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Thursday, March 19, 2009

Mary Edwards Walker, M.D.

Doctor, Civil War Veteran, Congressional Medal of Honor Recipient

In my book, SALVATION BRIDE, I write about a heroine who's ahead of her times. Laura Ashton Slade is trained doctor in 1873 Texas. But a woman who truly was ahead of her times is Mary Edwards Walker, M.D.

Mary was the fifth daughter of Dr. Alvah and Vesta Walker, born on November 26, 1832 in Oswego, New York. Both her parents had unconventional views on female education....they believed women should receive a formal education. Mary started her employment as a school teacher, just as her sisters did before her. However, she soon broke tradition and attended the Syracuse Medical School, the country's first medical school and the only one to accept both men and women as equals. She graduated in 1855 at the age of 21 after three 13-week semester, which cost her $55 each.

She married fellow doctor Albert Miller not long after graduation and the two of them set up practice in Rome, NY. But both the practice and the marriage floundered (she accused her husband of infidelity). After only a few years, she separated from her husband, but it took a decade for them to divorce, due to the divorce laws at the time. Mary remained in Rome, practicing medicine, advocating social causes and writing the magazine SYBIL. She was friends with Amelia Bloomer, who the under garment is named after and one of her causes was dress reform for women.

With the outbreak of the Civil War in 1860, she attempted to join the Union Army. When denied a commission, she volunteered as a nurse instead. While working at a hospital in Washington, D.C., she discovered mothers and wives of soldiers living in parks and sleeping on benches. Spurred into action, she helped found the Women's Relief Association.

In September 1863, she was awarded a contract as an Active Assistant Surgeon for the Army of the Cumberland. When she was finally commissioned into the military in 1864, she became the first woman Doctor to service in Army Medical Corp. She modified her officer's uniform in response to the demands of traveling with the army and working in field hospitals near the front lines . She was later transferred to the 52nd Ohio Infantry.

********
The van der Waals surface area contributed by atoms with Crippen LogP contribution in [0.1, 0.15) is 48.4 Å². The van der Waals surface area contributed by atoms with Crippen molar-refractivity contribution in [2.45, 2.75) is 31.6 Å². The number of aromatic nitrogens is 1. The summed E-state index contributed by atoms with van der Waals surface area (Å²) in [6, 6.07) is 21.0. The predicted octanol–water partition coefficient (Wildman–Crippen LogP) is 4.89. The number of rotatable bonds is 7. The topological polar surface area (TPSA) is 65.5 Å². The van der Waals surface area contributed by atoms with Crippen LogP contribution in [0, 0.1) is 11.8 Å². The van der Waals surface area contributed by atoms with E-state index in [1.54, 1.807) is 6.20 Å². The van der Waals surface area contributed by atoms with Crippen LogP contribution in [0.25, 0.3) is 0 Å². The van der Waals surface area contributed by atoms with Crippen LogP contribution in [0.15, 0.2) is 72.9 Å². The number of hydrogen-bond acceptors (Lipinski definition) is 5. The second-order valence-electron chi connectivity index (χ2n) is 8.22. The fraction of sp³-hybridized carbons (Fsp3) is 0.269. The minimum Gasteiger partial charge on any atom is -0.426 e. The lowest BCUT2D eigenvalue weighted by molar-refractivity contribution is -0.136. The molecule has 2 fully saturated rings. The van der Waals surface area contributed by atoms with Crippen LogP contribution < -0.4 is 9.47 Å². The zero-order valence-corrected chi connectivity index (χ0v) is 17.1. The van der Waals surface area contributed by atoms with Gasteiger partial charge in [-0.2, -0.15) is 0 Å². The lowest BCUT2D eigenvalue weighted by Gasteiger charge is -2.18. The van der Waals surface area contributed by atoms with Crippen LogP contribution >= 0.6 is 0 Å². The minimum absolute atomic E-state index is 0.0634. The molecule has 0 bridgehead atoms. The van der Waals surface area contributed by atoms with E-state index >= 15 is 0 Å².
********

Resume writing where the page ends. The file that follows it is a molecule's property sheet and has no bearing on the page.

During this time in the army she was also a spy for the Union.

In 1864 she was taken as a prisoner of war, the first American woman POW, and spent four months in a Richmond POW camp. She and two dozen other Union doctors were exchanged for seventeen Confederate surgeons.

She left the army in 1865 and was paid $8.50 a month in a pension. Even when it was raised to $20 a month, it was less than what a widow received as a pension.

On November 11, 1865, President Johnson signed a bill awarding Mary Edwards Walker with the Congressional Medal of Honor for her Meritorious Service. She is the only woman ever to receive the Medal of Honor, the United States' highest award.

Her medal was revoked, along with 910 others, by an act of congress in 1917 when the Medal of Honor standards were revised to include “actual combat with the enemy”. Mary refused to return her medal and wore it daily until her death. In 1977, an army board restored her medal, citing her “distinguished, gallantry, self-sacrifice, patriotism, dedication and unflinching loyalty to her country, despite the apparent discrimination because of her sex.”

After the war, Mary's activities became more political. She fought for women's rights (including changes in marriage and divorce laws), dress reform, and health and temperance issues. She traveled across America and abroad lecturing on her beliefs. During this time she also wrote two books, HIT, an autobiography and UNMASKED OR THE SCIENCE OF IMMORALITY, a book on the infidelity of men.